New York Times

Ex-Professor Is Absolved of Attempting to Obstruct the Draft
American Socialist Society Convicted of Obstructing Recruiting and Enlistments.

Scott Nearing, ex-professor in the University of Pennsylvania and the University of Toledo, was acquitted yesterday by a jury in the Federal Court of a charge attempting to obstruct the draft. The American Socialist Society, co-defendant and publisher of “The Great Madness.” on which the indictments were chiefly based, was found guilty on the third and fourth counts.

On motion of Seymour Stedman, chief counsel for the defense, Judge Julius M. Mayer set aside the verdict on the third count, which alleged that the defendants had caused insubordination, mutiny and refusal to obey orders in the military forces of the Government. The court held that the jury’s findings were inconsistent with the verdict rendered in Nearing’s case. Judge Mayer fixed March 3 for argument to set aside the verdict against the American Socialist Society on the remaining count. This count alleged that Nearing and the American Socialist Society had obstructed recruiting and enlistments in the armed forces of the United States. The maximum fine for attempting to obstruct the draft is $10,000.

Surprise was expressed at the verdict against the American Socialist Society as Nearing admittedly wrote “The Great Madness” and other pamphlets mentioned in the complaint, which they published. While the jurors declined to say how they reached their decision, it was learned on a good authority that the verdict was a compromise. For a long time it was said the jury stood ten to tow in favor of convicting Nearing, the two men holding out because they believed Nearing was entitled to his convictions.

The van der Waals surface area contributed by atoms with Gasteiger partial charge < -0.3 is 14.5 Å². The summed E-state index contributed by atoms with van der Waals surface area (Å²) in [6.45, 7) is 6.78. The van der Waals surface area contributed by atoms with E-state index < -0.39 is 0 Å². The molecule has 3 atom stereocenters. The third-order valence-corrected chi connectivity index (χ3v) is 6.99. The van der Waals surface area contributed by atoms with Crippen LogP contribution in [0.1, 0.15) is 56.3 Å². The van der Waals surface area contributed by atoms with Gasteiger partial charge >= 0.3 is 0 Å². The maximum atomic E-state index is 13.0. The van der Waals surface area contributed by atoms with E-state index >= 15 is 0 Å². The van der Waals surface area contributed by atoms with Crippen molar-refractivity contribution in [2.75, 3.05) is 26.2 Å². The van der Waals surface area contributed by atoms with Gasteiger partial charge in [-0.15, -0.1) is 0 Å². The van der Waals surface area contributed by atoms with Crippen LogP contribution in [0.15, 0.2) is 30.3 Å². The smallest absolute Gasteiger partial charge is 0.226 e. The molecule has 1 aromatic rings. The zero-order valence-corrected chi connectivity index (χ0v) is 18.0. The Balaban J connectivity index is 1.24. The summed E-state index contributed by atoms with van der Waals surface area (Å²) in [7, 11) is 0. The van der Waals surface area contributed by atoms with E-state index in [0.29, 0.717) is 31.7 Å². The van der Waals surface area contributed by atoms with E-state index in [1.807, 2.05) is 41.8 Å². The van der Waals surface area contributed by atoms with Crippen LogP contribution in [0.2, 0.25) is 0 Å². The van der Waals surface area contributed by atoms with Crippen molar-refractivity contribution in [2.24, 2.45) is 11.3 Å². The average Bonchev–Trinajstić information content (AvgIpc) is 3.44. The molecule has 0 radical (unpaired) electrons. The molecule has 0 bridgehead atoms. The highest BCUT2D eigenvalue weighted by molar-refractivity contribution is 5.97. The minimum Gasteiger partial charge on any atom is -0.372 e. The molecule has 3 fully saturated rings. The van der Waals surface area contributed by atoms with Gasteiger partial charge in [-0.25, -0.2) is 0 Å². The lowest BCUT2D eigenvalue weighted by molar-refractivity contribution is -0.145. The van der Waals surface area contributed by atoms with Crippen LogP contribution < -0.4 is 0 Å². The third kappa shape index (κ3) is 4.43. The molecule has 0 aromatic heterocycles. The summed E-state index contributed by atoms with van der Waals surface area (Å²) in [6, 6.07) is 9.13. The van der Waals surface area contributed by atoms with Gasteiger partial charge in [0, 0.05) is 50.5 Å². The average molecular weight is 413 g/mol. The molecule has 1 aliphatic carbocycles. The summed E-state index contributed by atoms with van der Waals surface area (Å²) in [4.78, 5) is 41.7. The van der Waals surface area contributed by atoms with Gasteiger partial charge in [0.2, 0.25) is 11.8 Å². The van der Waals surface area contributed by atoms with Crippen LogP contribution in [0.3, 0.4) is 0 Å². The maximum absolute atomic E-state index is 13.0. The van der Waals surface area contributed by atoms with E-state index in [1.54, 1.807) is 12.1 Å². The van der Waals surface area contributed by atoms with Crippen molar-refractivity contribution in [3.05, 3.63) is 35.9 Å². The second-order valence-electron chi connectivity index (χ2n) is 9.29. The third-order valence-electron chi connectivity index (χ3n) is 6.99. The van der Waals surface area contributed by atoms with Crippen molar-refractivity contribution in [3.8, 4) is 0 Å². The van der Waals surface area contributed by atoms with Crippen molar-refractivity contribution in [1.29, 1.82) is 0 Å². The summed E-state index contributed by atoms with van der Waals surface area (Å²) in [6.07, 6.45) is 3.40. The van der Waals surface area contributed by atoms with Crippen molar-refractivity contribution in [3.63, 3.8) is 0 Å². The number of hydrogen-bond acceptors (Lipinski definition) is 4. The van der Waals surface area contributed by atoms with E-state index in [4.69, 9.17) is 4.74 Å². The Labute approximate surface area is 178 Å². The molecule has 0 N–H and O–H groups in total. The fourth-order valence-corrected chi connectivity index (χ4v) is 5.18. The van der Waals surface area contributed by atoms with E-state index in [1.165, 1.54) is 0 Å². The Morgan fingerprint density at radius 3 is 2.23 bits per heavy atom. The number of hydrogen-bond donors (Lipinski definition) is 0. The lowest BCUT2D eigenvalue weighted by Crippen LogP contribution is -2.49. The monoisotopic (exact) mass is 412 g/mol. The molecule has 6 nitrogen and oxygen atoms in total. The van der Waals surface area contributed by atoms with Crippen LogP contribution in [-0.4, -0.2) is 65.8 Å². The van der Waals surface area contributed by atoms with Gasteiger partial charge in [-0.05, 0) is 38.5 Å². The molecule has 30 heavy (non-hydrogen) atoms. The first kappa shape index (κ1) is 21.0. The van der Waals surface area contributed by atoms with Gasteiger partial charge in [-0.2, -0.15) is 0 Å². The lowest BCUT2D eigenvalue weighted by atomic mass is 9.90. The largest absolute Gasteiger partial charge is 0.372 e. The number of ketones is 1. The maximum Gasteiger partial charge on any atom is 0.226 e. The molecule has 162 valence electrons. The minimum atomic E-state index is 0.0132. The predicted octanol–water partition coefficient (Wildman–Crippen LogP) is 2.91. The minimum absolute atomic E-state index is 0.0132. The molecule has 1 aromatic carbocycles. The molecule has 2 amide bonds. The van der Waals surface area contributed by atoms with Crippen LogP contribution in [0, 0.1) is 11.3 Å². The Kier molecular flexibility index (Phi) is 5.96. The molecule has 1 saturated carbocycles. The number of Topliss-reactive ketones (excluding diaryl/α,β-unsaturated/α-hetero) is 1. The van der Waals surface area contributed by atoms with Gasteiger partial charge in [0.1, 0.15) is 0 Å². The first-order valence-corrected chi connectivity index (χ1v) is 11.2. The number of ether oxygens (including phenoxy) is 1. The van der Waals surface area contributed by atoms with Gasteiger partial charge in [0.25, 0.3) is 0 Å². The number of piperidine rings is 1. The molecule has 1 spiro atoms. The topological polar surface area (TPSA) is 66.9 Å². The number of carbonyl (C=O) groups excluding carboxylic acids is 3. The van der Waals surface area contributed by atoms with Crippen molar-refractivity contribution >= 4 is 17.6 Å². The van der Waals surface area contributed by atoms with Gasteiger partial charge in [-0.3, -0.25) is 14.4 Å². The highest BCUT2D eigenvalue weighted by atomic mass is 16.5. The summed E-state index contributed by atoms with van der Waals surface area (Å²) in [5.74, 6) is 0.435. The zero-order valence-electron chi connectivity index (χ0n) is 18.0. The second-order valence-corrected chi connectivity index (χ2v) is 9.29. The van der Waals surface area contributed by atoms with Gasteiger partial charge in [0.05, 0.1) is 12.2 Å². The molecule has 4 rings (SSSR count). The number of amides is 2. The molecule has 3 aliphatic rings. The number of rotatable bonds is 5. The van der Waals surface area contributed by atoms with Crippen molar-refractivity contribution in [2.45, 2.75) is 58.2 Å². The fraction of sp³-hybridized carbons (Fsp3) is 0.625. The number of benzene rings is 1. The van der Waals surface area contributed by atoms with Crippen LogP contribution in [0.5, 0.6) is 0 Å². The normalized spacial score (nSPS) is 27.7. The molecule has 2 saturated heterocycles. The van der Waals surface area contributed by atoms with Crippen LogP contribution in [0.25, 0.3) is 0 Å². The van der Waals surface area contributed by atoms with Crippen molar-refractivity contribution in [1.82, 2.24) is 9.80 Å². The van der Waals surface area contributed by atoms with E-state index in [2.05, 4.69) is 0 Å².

The jury, which was out about thirty hours, began its deliberations at 12:30 Tuesday afternoon, and did not reach an agreement until shortly after 6 o’clock last night. The trial lasted twelve days.

s The defense at the continuation of the trial of Jeremiah A. O’Leary yesterday placed witnesses on the stand to show that the defendant was in the Adirondacks in September, 1917, instead of Long Beach, as testified by Government witnesses. Instead of conspiring with German agents at the Hotel Nassau at Long Beach, the defense asserted he was seeking to restore his health in the mountains. Michael and Patrick H. Breen, cousins of the defendant, swore that O’Leary stayed at the Tahawus Club, near Elizabethtown. John E. Singleton of Glen Falls told Federal Judge A. N. Hand and the jury that the defendant had stopped at his home on Sept. 1 and 2.

Major Michael F. O’Rourke, a veteran of the Spanish-American War and a member of the Executive Committee of the Sons of Irish Freedom, testified that O’Leary, who is charged with violation of the Espionage act, had never opposed the draft in any of the addresses he had heard him make. He characterized O’Leary as 100 per cent American.

The defense called several witness to convert testimony given by witness for the Government that O’Leary had urged an audience at a meeting at 715 Lexington Avenue, after the passage of the Selective Service act, to fight conscription. They all testifies that the defendant confined his remarks to expressing thanks for the work they had done at the Irish Bazaar held several months previously in Madison Square Garden. The trial will be continued today.


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